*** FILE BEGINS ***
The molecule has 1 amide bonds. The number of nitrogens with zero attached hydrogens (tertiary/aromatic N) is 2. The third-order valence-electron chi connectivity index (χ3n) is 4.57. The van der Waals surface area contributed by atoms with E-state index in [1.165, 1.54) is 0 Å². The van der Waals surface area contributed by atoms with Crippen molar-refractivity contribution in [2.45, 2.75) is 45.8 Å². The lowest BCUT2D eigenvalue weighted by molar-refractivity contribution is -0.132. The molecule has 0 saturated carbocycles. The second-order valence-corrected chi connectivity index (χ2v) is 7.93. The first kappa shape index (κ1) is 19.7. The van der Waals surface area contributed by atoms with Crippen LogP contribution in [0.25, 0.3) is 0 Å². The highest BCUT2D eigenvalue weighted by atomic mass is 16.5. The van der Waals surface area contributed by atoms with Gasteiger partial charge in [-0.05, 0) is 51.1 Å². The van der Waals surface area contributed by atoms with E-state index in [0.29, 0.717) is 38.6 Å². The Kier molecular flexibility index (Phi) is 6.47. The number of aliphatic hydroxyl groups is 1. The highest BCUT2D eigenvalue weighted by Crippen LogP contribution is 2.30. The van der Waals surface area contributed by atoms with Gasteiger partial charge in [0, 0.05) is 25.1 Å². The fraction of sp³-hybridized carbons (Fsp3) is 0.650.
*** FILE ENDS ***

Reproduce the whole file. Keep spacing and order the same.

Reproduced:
The molecule has 1 amide bonds. The number of nitrogens with zero attached hydrogens (tertiary/aromatic N) is 2. The third-order valence-electron chi connectivity index (χ3n) is 4.57. The van der Waals surface area contributed by atoms with E-state index in [1.165, 1.54) is 0 Å². The van der Waals surface area contributed by atoms with Crippen molar-refractivity contribution in [2.45, 2.75) is 45.8 Å². The lowest BCUT2D eigenvalue weighted by molar-refractivity contribution is -0.132. The molecule has 0 saturated carbocycles. The second-order valence-corrected chi connectivity index (χ2v) is 7.93. The first kappa shape index (κ1) is 19.7. The van der Waals surface area contributed by atoms with Crippen LogP contribution in [0.25, 0.3) is 0 Å². The highest BCUT2D eigenvalue weighted by atomic mass is 16.5. The van der Waals surface area contributed by atoms with Gasteiger partial charge in [-0.05, 0) is 51.1 Å². The van der Waals surface area contributed by atoms with E-state index in [0.29, 0.717) is 38.6 Å². The Kier molecular flexibility index (Phi) is 6.47. The number of aliphatic hydroxyl groups is 1. The highest BCUT2D eigenvalue weighted by Crippen LogP contribution is 2.30. The van der Waals surface area contributed by atoms with Gasteiger partial charge in [0, 0.05) is 25.1 Å². The fraction of sp³-hybridized carbons (Fsp3) is 0.650.